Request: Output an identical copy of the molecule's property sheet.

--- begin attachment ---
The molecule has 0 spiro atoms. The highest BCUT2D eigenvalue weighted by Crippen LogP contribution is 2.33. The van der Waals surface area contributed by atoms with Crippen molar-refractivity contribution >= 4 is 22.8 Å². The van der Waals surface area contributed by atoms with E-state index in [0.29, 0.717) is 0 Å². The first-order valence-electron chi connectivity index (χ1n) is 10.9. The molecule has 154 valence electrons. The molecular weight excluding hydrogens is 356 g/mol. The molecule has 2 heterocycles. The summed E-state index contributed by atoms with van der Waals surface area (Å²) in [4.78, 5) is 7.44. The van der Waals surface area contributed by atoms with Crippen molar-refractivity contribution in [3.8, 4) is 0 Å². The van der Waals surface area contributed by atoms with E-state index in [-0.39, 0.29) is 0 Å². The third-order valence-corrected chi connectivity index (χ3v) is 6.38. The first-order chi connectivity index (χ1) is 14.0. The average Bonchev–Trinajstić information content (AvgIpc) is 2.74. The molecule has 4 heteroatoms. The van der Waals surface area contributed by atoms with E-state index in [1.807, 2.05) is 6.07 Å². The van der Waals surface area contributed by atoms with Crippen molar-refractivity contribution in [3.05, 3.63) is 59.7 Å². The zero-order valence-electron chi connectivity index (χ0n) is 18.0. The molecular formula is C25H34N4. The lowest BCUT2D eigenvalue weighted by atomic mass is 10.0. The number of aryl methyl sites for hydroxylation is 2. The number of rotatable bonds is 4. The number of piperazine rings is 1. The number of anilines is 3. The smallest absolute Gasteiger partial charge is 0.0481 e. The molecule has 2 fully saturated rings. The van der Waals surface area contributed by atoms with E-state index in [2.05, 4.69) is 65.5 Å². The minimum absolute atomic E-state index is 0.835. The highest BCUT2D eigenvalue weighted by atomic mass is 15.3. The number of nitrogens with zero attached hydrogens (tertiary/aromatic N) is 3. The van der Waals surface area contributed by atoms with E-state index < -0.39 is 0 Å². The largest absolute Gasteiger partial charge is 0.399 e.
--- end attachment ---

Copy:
The molecule has 0 spiro atoms. The highest BCUT2D eigenvalue weighted by Crippen LogP contribution is 2.33. The van der Waals surface area contributed by atoms with Crippen molar-refractivity contribution >= 4 is 22.8 Å². The van der Waals surface area contributed by atoms with E-state index in [0.29, 0.717) is 0 Å². The first-order valence-electron chi connectivity index (χ1n) is 10.9. The molecule has 154 valence electrons. The molecular weight excluding hydrogens is 356 g/mol. The molecule has 2 heterocycles. The summed E-state index contributed by atoms with van der Waals surface area (Å²) in [4.78, 5) is 7.44. The van der Waals surface area contributed by atoms with Crippen molar-refractivity contribution in [3.8, 4) is 0 Å². The van der Waals surface area contributed by atoms with E-state index in [-0.39, 0.29) is 0 Å². The third-order valence-corrected chi connectivity index (χ3v) is 6.38. The first-order chi connectivity index (χ1) is 14.0. The average Bonchev–Trinajstić information content (AvgIpc) is 2.74. The molecule has 4 heteroatoms. The van der Waals surface area contributed by atoms with E-state index in [1.807, 2.05) is 6.07 Å². The van der Waals surface area contributed by atoms with Crippen molar-refractivity contribution in [3.05, 3.63) is 59.7 Å². The zero-order valence-electron chi connectivity index (χ0n) is 18.0. The molecular formula is C25H34N4. The lowest BCUT2D eigenvalue weighted by atomic mass is 10.0. The number of aryl methyl sites for hydroxylation is 2. The number of rotatable bonds is 4. The number of piperazine rings is 1. The number of anilines is 3. The smallest absolute Gasteiger partial charge is 0.0481 e. The molecule has 2 fully saturated rings. The van der Waals surface area contributed by atoms with E-state index in [2.05, 4.69) is 65.5 Å². The minimum absolute atomic E-state index is 0.835. The highest BCUT2D eigenvalue weighted by atomic mass is 15.3. The number of nitrogens with zero attached hydrogens (tertiary/aromatic N) is 3. The van der Waals surface area contributed by atoms with E-state index < -0.39 is 0 Å². The largest absolute Gasteiger partial charge is 0.399 e.